The Star of Bethlehem has been in the news again this Christmas. The bright star led the three Wise Men to Jesus’s birthplace. In the botanical world, the Star-of-Bethlehem is the name of a number of plants in the Ornithogalum genus.
Ornithogalum‘s type species is Ornithogalum umbellatum. Unfortunately, it flowers between April and June rather than during Advent. Nonetheless, the flower is beautifully and markedly star-shaped as befits its common name. Its leaves are grass-like. The genus was previously classified in the Liliaceae or Lily family, but is now a member of the enormously varied Asparagaceae or Asparagus family.
Amazing Bird’s Milk?
The Latin genus name originates from the Ancient Greek words ὀρνίθων γάλα – ornithos means bird and gala means milk. The reference to milk is easy to understand as it picks up the flower’s white colour. Bird’s milk immediately strikes us as odd. It is meant to do so. An Ancient Greek proverb saw bird’s milk as something so rare that it is amazing, exceptional and the best. The concept continues in modern Greek, including in advertising. Star-of Bethlehem is certainly an amazingly beautiful flower as well as relating to a miraculous celestial event described in the Bible.
The Yellow Star-of-Bethlehem was originally classified as a species of Ornithogalum. It now bears the name Gagea lutea and remains in the Liliaceae or Lily family. The genus is named after the English botanist, Sir Thomas Gage (1791-1820). Lutea describes the bright yellow colour. It is another amazingly beautiful, star-shaped flower, although unfortunately again, it does not flower at Christmas. It is native to Britain and flowers between March and May instead.
Conjunction of Planets
Astronomers have long sought to explain the miraculous star in the sky. There are a number of theories. Johannes Kepler (1571-1630) thought that the Star of Bethlehem was a triple conjunction of Jupiter, Saturn and the Sun. A conjunction of Venus and Jupiter occurred in 2BC and is now believed by Biblical scholars to coincide with Jesus’s birth. The comet theory has fallen out of favour, especially as it was understood as a bad omen.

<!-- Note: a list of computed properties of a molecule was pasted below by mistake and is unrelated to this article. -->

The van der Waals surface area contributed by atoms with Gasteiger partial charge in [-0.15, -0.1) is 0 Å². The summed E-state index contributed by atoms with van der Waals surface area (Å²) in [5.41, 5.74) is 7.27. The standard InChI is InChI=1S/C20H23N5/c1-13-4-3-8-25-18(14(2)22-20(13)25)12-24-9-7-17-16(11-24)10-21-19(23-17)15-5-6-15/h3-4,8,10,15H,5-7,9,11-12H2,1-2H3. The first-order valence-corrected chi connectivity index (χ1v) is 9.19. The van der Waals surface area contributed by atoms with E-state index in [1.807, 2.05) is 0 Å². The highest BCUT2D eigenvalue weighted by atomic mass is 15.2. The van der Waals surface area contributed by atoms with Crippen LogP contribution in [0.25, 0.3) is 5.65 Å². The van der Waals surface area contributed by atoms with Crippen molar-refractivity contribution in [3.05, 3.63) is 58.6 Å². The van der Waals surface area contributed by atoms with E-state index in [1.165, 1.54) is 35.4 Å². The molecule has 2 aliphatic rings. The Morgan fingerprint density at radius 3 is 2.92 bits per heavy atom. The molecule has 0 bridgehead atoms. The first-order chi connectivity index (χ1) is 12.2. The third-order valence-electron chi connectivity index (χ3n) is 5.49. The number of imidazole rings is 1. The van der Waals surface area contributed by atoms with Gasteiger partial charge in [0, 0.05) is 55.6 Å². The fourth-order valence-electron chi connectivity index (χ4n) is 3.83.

This Advent, on 21st December, we saw a conjunction of the two planets, Jupiter and Saturn. The first since 1226. Such a rare occurrence looks like a miraculous star in the sky. It is just such an amazing event that gave our Advent star flowers their common names.
The Ornithogalum genus is a symbol for baby Jesus. It also represents innocence, hope, trust and honesty. A fittingly hopeful flower to end this 2020 Advent Botany Calendar as we look forward to 2021.
Merry Christmas and a Happy New Year.
References and Further Reading
- Carter, Jamie (2020): What This Week’s Impossibly Rare ‘Christmas Star’ On The Solstice Tells Us About The ‘Star Of Bethlehem. Forbes. 16 December 2020
- Payne, Martha J. (2017): “The Milk of Birds”: A Proverbial Phrase, Ancient and Modern, and its Link to Nature. Athens Journal of Philology – Volume 4, Issue 2 – Pages 95-110. June 2017
- Sawer, Patrick (2020): Has the star of Bethlehem returned? How to watch the great conjunction of Jupiter and Saturn tonight. The Telegraph. 21 December 2020.
- Streeter, David et al. (2016). Collins Wild Flower Guide. 2nd Edition. The Most Complete Guide to the Wild Flowers of Britain and Ireland. William Collins. London.
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